Friday, March 3, 2017

Declarations Regarding Luther's "Witness" Are Not Teachings of the Magisterium

A few months ago, I had a somewhat disturbing conversation with someone regarding Martin Luther. This Catholic man could not agree to the simple fact that, by definition, Luther was a heretic. He couldn't confirm that that was a true statement. That interaction, and the conversation that ensued with someone else following it, can be found on this blog here. This bothered me for quite a while. Even though I already knew how to respond, it didn't sit right with me so I asked for the opinion of some other people. Apologist Dave Armstrong answered me on his Facebook, after I commented on a post of his regarding Luther. Our short exchange follows and validates what I had written in the post I linked to above. My words are in blue, and Dave's in red:
Pope Leo X
Dave: "What torments me, and any decent person with me, is that because of that arrogant, insolent, seditious temperament of yours you throw the whole world into deadly hostile camps; you make good men and lovers of the humanities vulnerable to certain raving Pharisees; you arm wicked men and those eager for revolt; in short, you treat the cause of the gospel in such a way as to reduce everything, holy or unholy, to utter confusion, as if you deliberately intended that this storm should never reach a pleasant outcome, which is the goal at which I have always aimed. . . . It is the public calamity that torments me and the total and inextricable confusion which derives solely from your uncontrollable personality."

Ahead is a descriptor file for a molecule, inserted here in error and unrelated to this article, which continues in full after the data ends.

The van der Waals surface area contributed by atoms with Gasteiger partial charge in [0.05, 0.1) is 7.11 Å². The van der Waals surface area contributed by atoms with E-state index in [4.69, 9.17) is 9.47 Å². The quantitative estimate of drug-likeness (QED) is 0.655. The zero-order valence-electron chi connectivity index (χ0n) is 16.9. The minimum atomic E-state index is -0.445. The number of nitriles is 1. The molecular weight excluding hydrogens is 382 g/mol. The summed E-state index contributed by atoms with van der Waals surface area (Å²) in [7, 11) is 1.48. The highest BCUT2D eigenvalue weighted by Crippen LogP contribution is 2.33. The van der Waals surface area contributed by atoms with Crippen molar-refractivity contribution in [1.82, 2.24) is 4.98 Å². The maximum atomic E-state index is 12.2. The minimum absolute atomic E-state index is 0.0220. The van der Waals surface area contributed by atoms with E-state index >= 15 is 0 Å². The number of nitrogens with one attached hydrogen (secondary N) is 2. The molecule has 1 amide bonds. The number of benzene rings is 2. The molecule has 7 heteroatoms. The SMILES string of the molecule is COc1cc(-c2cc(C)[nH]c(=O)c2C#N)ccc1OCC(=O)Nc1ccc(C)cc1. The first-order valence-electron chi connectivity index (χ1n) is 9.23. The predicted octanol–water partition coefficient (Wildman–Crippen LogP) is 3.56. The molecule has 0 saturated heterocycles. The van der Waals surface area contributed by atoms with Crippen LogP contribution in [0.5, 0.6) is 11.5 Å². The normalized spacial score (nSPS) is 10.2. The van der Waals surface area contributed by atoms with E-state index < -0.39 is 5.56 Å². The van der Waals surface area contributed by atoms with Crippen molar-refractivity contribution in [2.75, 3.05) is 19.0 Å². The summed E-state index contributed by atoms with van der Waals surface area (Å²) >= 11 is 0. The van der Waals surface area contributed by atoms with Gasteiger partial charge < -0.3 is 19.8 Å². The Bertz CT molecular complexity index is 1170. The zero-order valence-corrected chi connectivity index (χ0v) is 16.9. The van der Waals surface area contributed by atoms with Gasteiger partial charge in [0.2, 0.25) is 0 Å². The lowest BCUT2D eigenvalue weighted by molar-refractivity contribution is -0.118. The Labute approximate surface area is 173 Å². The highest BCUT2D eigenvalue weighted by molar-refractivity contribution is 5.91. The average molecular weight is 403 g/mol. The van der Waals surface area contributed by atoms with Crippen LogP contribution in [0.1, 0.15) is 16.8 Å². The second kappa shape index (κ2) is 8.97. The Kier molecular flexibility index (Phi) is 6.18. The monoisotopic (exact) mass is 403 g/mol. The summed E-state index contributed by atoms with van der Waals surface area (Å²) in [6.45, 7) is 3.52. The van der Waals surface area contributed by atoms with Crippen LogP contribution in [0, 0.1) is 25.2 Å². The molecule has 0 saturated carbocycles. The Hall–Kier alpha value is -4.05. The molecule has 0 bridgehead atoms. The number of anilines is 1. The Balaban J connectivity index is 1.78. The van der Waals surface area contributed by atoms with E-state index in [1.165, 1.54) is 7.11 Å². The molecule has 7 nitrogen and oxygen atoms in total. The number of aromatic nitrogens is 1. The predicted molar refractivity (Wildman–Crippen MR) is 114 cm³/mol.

(Erasmus to Luther, March 1527, in Peter Macardle and Clarence H. Miller, translators, Charles Trinkhaus, editor, Collected Works of Erasmus, Vol. 76: Controversies: De Libero Arbitrio / Hyperaspistes I, Univ. of Toronto Press, 1999, lxxix)

Nicholas: I may have to use this quote in the future. I look forward to your paper.

I do have a question though on how we as Catholics should view Luther. If you wouldn't mind, I'd love your opinion on this Dave...

Following the Pope's attendance of the Reformation commemoration in Sweden last fall, I got into a conversation with an older priest. I eventually commented that we could agree that Luther was a heretic, in the dictionary definition of the word; a post-baptismal denial of some doctrine or important aspect of the faith. This was his response:
"No. What we would be in agreement on is exactly what was proclaimed by the Holy See in 1983: "Martin Luther is a 'Witness of Jesus Christ' and a "Witness of the Gospel" from the perspective and judgment of Rome in the 20th and the 21st century.] 
"Since you are a faithful Catholic, I trust you are in complete and total (sic) to Pope Saint John Paul II on the conferral of those titles -- and that in all things you completely submit yourself to the superior knowledge and judgment of the Successor of Peter."